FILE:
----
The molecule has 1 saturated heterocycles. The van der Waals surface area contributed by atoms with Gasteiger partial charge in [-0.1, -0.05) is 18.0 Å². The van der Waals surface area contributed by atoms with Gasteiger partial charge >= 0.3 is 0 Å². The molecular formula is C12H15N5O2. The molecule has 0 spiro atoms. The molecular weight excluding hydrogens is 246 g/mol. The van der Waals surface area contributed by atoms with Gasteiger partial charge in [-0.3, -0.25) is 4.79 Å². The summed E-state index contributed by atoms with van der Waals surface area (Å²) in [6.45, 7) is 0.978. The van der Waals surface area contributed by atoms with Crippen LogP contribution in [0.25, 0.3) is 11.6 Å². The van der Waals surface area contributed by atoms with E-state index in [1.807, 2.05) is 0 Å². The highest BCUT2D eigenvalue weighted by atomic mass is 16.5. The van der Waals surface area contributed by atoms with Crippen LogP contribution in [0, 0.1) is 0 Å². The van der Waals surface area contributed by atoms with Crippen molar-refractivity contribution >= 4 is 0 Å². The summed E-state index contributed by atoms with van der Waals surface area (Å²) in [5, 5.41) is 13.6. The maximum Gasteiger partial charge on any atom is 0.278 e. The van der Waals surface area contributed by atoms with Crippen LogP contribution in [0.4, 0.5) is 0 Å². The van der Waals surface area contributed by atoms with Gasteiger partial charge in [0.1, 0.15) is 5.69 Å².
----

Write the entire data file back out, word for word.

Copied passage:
The molecule has 1 saturated heterocycles. The van der Waals surface area contributed by atoms with Gasteiger partial charge in [-0.1, -0.05) is 18.0 Å². The van der Waals surface area contributed by atoms with Gasteiger partial charge >= 0.3 is 0 Å². The molecular formula is C12H15N5O2. The molecule has 0 spiro atoms. The molecular weight excluding hydrogens is 246 g/mol. The van der Waals surface area contributed by atoms with Gasteiger partial charge in [-0.3, -0.25) is 4.79 Å². The summed E-state index contributed by atoms with van der Waals surface area (Å²) in [6.45, 7) is 0.978. The van der Waals surface area contributed by atoms with Crippen LogP contribution in [0.25, 0.3) is 11.6 Å². The van der Waals surface area contributed by atoms with E-state index in [1.807, 2.05) is 0 Å². The highest BCUT2D eigenvalue weighted by atomic mass is 16.5. The van der Waals surface area contributed by atoms with Crippen LogP contribution in [0, 0.1) is 0 Å². The van der Waals surface area contributed by atoms with Crippen molar-refractivity contribution >= 4 is 0 Å². The summed E-state index contributed by atoms with van der Waals surface area (Å²) in [5, 5.41) is 13.6. The maximum Gasteiger partial charge on any atom is 0.278 e. The van der Waals surface area contributed by atoms with Crippen LogP contribution in [0.4, 0.5) is 0 Å². The van der Waals surface area contributed by atoms with Gasteiger partial charge in [0.1, 0.15) is 5.69 Å².